Sunday, March 6, 2011

Movie Sunday: Secondhand Lions

Image from here

So my movie selections may have been a little Duvall-heavy lately, but that is because he is currently my favorite actor. And Secondhand Lions is one of the most enjoyable movies I have seen in a long time. It's almost a perfect story. And by "perfect story," I mean the story is ridiculous and awful. Or could be awful, if it weren't so well executed. It's a coming of age story built of cliches and decorated with ridiculous boyish fantasies. It could easily have devolved into a National Lampoon's Vacation movie.

But using the magic of talent and vision, the people who made Secondhand Lions instead perform magic. It was written and well directed Tim McCanlies, without resorting to film school tricks, which is apparently quite tempting for new(ish) directors. But McCanlies has been around movies for a long time as a writer, and was apparently paying attention.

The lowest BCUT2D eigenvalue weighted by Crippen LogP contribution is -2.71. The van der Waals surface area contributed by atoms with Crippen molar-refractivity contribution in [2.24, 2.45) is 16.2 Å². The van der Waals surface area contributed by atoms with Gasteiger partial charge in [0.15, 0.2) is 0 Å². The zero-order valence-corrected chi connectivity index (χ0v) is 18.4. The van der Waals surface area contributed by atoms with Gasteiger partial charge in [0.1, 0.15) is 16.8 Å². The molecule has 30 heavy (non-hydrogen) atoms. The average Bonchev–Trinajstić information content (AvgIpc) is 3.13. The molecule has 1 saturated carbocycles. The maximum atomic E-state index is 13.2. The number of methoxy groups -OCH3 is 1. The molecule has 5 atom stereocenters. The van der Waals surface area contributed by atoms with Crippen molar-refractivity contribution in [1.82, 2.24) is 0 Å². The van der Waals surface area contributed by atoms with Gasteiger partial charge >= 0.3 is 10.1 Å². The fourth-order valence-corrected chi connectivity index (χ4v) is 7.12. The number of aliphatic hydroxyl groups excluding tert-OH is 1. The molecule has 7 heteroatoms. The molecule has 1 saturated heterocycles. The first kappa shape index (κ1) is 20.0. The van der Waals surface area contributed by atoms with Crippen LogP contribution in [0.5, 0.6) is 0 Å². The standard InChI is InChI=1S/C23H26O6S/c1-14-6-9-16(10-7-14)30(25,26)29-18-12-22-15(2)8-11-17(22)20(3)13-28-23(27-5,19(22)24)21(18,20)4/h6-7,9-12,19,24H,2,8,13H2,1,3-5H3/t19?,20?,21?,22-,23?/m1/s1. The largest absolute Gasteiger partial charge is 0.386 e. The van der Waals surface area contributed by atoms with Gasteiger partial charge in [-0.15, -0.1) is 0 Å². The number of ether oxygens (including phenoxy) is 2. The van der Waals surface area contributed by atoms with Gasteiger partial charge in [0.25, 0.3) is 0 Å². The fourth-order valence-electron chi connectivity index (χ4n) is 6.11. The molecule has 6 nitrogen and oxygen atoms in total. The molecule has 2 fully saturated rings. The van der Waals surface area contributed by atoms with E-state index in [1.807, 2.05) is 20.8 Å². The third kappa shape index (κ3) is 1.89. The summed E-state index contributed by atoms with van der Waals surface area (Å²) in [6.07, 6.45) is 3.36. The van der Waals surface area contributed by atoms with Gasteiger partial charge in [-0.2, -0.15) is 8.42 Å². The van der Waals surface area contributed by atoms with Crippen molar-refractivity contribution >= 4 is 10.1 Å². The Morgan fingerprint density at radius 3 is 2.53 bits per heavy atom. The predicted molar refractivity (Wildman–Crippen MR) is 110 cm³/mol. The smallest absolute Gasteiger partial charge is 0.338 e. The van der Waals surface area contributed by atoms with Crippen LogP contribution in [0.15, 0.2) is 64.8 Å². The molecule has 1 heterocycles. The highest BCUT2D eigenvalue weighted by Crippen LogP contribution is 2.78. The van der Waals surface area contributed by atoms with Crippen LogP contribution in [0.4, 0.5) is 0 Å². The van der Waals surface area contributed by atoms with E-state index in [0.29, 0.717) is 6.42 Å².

The acting was just superb. Duvall should be in the Smithsonian or something, and Haley Joe Osment shows depth well beyond his years. I really look forward to seeing him grow up. Michael Caine is, well he's Michael Caine. And the chemistry between these three is what really makes the movie. If you're not a little verklempt by the end of the film, you probably weren't paying attention.

So if you are a person who has a hard time with unrealistic stories, and all of your favorite shows are CBS crime dramas, you might want to skip this one. On the other hand, if you love good acting, and you can put up with tall tales and larger than life characters, Secondhand Lions is one you will want to see.